Shames group sets year-end deadline for fundraising drive

The group that wants to buy Shames Mountain and turn it into a non-profit co-operative will abandon the project if it doesn't raise $2 million by the end of the year.

The group that wants to buy Shames Mountain and turn it into a non-profit co-operative will abandon the project if it doesn’t raise $2 million by the end of the year.

We need to draw a line in the sand somewhere on when we’re just going to give up and return the money to the membership, and we chose that date so that it could be wrapped into people’s taxation year,” said Jon Hopper, one of My Mountain Co-op’s founding directors.

But he said right now, the initiative is carrying on.

The ultimate goal is to make this thing happen,” he said.

“And we will keep pushing until we get there, or it’s just deemed unfeasible.”

The current owners, the Shames Mountain Ski Corporation, has had Shames Mountain for sale for several years and recently dropped the asking price to $1.3 million.

A local group of volunteers called the Friends of Shames put forth the My Mountain Co-op concept.

The Co-op had originally set a deadline of the end of April to come up with $2 million – $1.3 million to buy the mountain and another $700,000 for costs and improvements. When it fell short of the mark, it then posted a May 31 target date.

As of late last week, the Co-op has raised $340,000 through 667 personal memberships and 69 corporate and business sponsorships.

Essentially, it was an internally imposed deadline to try and stimulate the urgency of this. People aren’t getting the urgency,” Hopper said of the April and May target dates.

There is a real risk of losing this regional recreation asset if we cannot secure the necessary funds to secure ownership of the assets of the ski area, complete necessary repairs and maintenance of the equipment on the mountain, and attain the necessary working capital to ensure this ski area is on a financially sustainable footing for the future,” said a My Mountain Co-op press release June 8.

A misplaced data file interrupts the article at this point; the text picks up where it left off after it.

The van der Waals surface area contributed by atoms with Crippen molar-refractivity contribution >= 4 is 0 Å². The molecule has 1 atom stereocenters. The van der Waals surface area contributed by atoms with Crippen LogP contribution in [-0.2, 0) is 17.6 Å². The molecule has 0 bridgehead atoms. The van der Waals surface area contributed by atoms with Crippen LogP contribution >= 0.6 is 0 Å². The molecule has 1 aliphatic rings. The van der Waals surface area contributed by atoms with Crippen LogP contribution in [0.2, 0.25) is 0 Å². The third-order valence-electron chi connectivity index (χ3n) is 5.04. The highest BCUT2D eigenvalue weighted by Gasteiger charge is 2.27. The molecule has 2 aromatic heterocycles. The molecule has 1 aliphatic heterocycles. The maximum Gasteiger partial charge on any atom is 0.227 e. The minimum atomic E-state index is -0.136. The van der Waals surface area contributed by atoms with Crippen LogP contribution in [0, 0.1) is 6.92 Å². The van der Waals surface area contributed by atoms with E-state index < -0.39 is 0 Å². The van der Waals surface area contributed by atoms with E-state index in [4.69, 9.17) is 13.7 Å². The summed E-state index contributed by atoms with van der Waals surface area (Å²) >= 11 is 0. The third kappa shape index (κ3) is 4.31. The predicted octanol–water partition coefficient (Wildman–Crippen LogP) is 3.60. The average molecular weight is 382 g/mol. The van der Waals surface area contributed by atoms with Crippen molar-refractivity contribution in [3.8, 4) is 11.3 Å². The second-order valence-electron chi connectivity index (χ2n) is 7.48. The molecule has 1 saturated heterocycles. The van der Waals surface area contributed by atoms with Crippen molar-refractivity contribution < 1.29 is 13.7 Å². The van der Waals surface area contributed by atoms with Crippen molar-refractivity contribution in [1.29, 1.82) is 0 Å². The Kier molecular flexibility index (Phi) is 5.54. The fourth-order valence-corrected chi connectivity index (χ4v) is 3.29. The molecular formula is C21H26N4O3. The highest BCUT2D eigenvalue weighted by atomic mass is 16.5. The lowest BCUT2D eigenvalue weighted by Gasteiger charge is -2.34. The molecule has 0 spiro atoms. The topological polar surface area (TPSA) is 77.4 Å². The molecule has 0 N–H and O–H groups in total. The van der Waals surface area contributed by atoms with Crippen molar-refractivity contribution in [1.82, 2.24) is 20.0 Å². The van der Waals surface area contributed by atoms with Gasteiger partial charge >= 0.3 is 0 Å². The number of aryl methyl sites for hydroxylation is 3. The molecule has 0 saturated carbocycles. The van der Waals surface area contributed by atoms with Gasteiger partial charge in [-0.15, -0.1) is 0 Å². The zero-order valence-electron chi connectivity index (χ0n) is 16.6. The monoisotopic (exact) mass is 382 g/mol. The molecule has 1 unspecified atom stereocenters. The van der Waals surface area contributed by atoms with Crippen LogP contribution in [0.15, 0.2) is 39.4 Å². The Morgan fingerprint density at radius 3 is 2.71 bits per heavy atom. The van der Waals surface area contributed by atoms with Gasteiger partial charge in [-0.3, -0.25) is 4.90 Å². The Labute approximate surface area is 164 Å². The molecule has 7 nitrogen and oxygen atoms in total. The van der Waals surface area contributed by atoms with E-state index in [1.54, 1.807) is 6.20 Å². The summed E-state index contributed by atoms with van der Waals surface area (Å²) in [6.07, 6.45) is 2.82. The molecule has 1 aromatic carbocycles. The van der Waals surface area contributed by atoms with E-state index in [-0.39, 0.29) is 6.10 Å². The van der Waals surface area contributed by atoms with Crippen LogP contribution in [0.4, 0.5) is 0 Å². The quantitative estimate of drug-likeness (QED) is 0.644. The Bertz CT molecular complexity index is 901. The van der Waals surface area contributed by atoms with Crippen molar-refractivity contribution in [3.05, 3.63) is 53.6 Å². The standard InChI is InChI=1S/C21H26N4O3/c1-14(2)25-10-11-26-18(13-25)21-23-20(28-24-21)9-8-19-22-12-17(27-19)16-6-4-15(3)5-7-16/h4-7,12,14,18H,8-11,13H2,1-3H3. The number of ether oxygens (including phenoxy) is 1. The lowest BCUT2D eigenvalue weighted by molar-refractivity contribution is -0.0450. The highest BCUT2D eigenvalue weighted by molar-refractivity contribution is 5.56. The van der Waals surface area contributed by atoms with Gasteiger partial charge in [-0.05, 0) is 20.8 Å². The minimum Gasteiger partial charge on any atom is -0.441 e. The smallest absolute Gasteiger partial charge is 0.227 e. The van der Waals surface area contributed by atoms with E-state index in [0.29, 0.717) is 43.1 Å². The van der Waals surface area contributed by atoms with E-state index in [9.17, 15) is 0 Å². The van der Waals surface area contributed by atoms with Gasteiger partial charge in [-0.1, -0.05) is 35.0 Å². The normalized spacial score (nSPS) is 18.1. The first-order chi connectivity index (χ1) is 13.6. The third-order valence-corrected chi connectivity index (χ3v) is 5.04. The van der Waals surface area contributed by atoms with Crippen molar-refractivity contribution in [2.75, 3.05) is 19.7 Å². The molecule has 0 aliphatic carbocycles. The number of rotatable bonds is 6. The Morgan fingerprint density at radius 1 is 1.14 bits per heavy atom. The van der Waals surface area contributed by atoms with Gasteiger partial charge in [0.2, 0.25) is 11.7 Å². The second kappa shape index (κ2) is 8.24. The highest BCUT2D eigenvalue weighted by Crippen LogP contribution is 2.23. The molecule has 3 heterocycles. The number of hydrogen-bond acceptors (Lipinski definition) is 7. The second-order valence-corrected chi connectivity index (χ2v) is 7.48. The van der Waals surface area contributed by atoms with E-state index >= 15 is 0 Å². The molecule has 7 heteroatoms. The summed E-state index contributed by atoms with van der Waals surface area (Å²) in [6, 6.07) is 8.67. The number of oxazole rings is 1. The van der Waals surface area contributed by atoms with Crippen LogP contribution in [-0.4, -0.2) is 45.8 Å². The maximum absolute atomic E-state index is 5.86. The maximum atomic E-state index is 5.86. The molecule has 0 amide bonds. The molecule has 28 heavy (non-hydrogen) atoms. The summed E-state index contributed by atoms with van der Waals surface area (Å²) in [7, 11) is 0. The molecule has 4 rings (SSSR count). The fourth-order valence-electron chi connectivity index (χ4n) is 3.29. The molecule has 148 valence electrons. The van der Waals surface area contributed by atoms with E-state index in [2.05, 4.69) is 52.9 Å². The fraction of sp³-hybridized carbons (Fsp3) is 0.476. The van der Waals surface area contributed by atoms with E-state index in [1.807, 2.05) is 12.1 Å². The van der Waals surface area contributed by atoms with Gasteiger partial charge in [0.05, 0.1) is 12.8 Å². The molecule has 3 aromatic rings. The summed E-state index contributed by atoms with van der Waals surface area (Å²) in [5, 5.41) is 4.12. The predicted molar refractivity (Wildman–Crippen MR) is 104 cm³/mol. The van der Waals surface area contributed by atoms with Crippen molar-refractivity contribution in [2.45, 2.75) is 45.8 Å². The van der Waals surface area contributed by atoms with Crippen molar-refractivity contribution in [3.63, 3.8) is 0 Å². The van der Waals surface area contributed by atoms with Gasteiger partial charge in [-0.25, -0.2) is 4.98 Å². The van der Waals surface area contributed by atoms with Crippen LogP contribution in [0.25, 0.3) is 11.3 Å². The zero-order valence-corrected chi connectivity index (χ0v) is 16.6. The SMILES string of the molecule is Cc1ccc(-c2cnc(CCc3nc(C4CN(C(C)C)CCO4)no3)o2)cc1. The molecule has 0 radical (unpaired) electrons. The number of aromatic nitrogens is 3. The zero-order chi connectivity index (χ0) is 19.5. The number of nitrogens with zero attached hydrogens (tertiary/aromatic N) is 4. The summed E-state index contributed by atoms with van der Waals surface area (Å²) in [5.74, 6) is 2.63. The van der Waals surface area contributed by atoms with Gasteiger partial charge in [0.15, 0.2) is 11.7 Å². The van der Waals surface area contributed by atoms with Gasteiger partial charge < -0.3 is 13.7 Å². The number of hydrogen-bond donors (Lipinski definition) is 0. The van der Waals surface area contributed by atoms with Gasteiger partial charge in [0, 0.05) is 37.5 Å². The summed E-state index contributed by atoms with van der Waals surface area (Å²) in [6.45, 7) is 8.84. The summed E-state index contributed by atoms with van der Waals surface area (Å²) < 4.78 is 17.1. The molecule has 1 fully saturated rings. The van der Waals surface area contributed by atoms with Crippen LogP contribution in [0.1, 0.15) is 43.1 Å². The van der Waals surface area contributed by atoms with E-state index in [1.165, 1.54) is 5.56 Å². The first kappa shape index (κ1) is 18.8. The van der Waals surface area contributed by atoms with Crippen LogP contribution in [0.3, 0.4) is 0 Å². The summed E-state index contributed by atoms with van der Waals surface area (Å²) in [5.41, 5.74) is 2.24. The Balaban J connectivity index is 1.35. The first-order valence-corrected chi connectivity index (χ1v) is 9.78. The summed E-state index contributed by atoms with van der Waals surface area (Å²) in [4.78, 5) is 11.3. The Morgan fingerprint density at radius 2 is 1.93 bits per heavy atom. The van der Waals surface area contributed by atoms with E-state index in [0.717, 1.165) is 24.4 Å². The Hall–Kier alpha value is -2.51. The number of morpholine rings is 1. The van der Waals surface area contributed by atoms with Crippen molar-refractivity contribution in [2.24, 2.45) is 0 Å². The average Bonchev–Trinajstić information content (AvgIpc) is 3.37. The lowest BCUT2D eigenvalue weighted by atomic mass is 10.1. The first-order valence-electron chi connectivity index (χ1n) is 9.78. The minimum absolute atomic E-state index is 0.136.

Hopper says the co-op initiative is contingent on continual fundraising and membership sales to have the purchase money in hand and to do required maintenance.

To make this a go, we need to make this purchase agreement, have it signed within the next month or two, because we need to hire a general manager and get going on the summer maintenance,” he said.

“We’ve really identified about $600,000 dollars worth of repairs we want to make, so we need the money to make them, and we need the time to get them done.”

Shames Ski Corp.’s Gerry Martin said it wants the sale process to start by the end of June as the co-op has a “whole bunch of things they have to do.”

The co-op and the Shames Mountain Ski Corporation signed a memorandum of understanding May 5 to establish negotiations leading to a purchase agreement. The intention is for the co-op to run the mountain this winter.

Meanwhile, Shames Mountain has yet to start selling its traditional early bird season passes.

We’re hoping, actually, that the Co-op will get that organized,” Martin said of the season pass sale.

They not only need the early season pass sale from a revenue point of view, but it’s the message that it sends out there, that yes, things are going ahead, and yes, the mountain’s going to be open, those kinds of things,” he continued.

My Mountain Co-op had wanted to start selling passes in June but Hopper said it can’t proceed until there’s a signed purchase agreement.

We’ve done well, but we’re not where we’re need to be,” he said.

The co-op is seeking nominations for its first board of directors. Elections will take place this September and the board will be finalized before the co-op’s first annual general meeting, also to take place in September. The board will consist of between five and nine directors depending on the number of nominations received, and nominations are still being accepted.

The four founding directors – Hopper, Curtis Billey, Jamie Hahn and Shaun Stevenson – will be responsible for the Co-op until then.

~By Kat Lee, Terrace Standard

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